In determining the customary freight unit under COGSA, 46 U.S.C.App. Sec. 1304(5), we adopt the principle underlying that rule we have articulated in "package" cases under the same section of COGSA:
when the bill of lading expressly refers to the container as one package, or when the parties fail to specify an alternative measure of the "packages" shipped, the courts have no choice but to respect their express or implied understanding and to treat the container as a single package.
Allied International v. S.S. Yang Ming, 672 F.2d at 1061. Thus, the intent of the parties as to the customary freight unit is "the overarching standard", and in determining that intent we look to the bill of lading and the filed tariff. Absent any ambiguity there, the inquiry is ended, and both parties are bound to the freight unit therein adopted. This rule provides certainty and fairness to both sides. The intended freight unit is set forth in the bill of lading, and before shipment either party could require that a different unit be expressed.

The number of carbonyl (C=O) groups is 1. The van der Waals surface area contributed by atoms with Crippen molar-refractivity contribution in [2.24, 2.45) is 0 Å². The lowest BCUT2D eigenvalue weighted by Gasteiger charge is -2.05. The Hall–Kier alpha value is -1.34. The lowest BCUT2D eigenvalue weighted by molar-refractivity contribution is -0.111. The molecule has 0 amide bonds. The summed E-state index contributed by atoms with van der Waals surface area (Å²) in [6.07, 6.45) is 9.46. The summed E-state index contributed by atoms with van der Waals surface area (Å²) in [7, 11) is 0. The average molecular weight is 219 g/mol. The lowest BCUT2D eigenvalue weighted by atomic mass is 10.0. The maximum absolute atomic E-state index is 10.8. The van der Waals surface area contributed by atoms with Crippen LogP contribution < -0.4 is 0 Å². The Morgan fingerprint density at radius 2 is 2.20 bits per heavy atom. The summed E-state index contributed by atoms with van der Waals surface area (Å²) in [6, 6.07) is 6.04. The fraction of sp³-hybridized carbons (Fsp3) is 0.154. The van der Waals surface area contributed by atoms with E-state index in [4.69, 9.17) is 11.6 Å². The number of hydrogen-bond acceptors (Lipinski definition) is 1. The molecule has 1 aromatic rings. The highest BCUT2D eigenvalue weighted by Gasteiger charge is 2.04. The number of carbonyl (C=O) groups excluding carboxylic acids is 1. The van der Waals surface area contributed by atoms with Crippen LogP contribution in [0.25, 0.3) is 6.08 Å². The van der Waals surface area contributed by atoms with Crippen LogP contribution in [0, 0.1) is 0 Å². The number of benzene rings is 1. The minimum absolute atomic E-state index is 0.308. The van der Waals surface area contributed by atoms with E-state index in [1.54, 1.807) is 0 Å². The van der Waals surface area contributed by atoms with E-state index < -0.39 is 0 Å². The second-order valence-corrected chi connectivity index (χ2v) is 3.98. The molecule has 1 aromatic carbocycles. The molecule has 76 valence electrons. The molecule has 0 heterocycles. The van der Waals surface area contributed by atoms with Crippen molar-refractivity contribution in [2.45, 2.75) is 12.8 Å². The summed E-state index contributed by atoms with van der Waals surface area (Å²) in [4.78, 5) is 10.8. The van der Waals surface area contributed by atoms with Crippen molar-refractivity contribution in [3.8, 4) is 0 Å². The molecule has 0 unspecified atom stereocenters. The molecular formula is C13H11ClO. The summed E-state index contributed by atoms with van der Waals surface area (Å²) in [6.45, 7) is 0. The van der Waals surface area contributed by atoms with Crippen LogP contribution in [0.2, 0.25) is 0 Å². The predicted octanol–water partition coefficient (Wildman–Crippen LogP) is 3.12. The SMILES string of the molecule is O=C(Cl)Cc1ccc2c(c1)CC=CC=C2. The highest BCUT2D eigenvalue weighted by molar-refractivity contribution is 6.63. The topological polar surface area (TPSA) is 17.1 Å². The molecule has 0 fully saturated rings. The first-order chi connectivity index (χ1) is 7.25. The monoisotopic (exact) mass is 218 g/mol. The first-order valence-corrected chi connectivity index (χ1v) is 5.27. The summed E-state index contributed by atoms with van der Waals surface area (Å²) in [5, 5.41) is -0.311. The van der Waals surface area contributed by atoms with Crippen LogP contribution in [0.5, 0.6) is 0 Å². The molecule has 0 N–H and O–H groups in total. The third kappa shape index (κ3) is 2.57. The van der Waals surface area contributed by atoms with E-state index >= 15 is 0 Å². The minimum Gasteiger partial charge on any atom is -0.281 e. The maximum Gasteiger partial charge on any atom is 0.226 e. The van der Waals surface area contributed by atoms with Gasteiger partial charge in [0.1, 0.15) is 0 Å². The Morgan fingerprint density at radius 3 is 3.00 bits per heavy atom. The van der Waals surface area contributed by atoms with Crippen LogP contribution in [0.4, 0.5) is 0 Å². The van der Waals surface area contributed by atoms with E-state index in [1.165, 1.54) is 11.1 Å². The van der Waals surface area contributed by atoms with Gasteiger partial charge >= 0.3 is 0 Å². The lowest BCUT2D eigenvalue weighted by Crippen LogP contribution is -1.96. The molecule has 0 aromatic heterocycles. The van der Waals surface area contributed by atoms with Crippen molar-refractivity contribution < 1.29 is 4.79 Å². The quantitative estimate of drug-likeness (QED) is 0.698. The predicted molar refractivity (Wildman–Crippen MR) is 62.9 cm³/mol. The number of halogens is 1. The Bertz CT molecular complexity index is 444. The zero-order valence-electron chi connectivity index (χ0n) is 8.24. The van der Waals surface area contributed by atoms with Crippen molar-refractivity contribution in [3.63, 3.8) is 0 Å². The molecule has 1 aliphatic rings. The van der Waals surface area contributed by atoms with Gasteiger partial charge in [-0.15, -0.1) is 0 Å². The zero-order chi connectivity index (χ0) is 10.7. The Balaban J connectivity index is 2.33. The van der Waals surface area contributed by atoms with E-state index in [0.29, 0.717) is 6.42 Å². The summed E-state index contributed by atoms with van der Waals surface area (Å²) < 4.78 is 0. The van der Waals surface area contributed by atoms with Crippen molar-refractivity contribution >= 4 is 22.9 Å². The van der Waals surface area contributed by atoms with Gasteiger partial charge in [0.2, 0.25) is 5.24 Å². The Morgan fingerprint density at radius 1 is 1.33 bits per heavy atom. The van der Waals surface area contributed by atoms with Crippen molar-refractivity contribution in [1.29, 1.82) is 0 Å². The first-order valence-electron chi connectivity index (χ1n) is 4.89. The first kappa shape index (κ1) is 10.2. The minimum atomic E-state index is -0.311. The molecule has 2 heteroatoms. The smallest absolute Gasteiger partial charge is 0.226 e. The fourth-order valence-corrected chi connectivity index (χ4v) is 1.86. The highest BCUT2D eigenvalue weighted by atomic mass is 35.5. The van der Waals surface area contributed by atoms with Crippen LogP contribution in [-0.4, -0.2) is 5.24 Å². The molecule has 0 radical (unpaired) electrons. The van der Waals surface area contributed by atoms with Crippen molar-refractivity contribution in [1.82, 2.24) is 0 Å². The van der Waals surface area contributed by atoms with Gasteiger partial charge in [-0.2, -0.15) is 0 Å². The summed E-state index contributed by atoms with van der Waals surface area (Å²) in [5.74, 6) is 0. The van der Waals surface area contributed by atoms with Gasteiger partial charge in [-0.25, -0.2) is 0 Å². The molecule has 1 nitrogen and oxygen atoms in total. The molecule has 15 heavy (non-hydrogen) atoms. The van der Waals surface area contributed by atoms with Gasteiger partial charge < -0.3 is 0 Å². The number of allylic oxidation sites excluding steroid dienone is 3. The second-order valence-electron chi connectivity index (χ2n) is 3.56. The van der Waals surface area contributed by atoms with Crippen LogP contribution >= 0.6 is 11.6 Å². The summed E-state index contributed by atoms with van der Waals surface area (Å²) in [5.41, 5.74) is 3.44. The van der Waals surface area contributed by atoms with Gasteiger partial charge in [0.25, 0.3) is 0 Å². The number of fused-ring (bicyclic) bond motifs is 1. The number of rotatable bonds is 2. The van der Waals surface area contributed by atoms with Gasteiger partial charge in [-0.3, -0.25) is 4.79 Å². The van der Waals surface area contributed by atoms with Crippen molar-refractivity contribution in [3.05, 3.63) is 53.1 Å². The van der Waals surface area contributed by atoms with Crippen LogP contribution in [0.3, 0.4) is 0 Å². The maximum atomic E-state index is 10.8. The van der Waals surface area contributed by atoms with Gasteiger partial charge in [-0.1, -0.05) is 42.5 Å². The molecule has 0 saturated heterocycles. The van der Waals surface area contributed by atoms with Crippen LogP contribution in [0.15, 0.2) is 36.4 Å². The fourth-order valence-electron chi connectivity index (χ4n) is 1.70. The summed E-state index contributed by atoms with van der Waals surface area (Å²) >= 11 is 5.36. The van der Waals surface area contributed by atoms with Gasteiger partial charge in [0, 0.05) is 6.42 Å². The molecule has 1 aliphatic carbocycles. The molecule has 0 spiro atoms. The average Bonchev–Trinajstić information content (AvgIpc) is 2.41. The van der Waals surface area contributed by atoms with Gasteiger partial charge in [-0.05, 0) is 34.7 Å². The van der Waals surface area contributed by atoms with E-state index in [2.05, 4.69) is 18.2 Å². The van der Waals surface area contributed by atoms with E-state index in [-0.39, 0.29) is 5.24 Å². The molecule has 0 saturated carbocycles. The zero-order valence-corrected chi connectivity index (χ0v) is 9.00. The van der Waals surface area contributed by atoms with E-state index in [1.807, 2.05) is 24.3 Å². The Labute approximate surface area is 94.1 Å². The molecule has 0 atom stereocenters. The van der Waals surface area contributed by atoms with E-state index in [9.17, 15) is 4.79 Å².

Even if we were to examine the underlying negotiations, we would not accept FMC's argument that the lump sum rate of $4,250 was actually calculated on the basis of a rate of $100 per weight/measurement unit. None of the correspondence between the parties mentioned a $100 per weight/measurement unit rate; the tariff did not list that rate; and the fire engines actually measured only 1522.5 cubic feet, which would have entitled FMC to an even lower total rate.
While "a court should look with skepticism at attempts of carriers to limit their liability", Eaton Corp., 474 F. Supp. at 826, we are nevertheless, in the absence of a contrary agreement of the parties expressed in the bill of lading, bound by COGSA to enforce the statutory limit of $500 per customary freight unit. FMC could have declared a higher value than $500 for each unit or it could have insisted that the bill of lading calculate the freight rate based on a different unit. Here it did neither.
We are confident that in the long run relying on the express language in the bill of lading as we do here will "foster certainty and security in the shipping business." Yang Ming, 672 F.2d at 1057.
The judgment of the district court is reversed, and the district court is directed to enter judgment in favor of FMC Corporation in the amount of $1,500.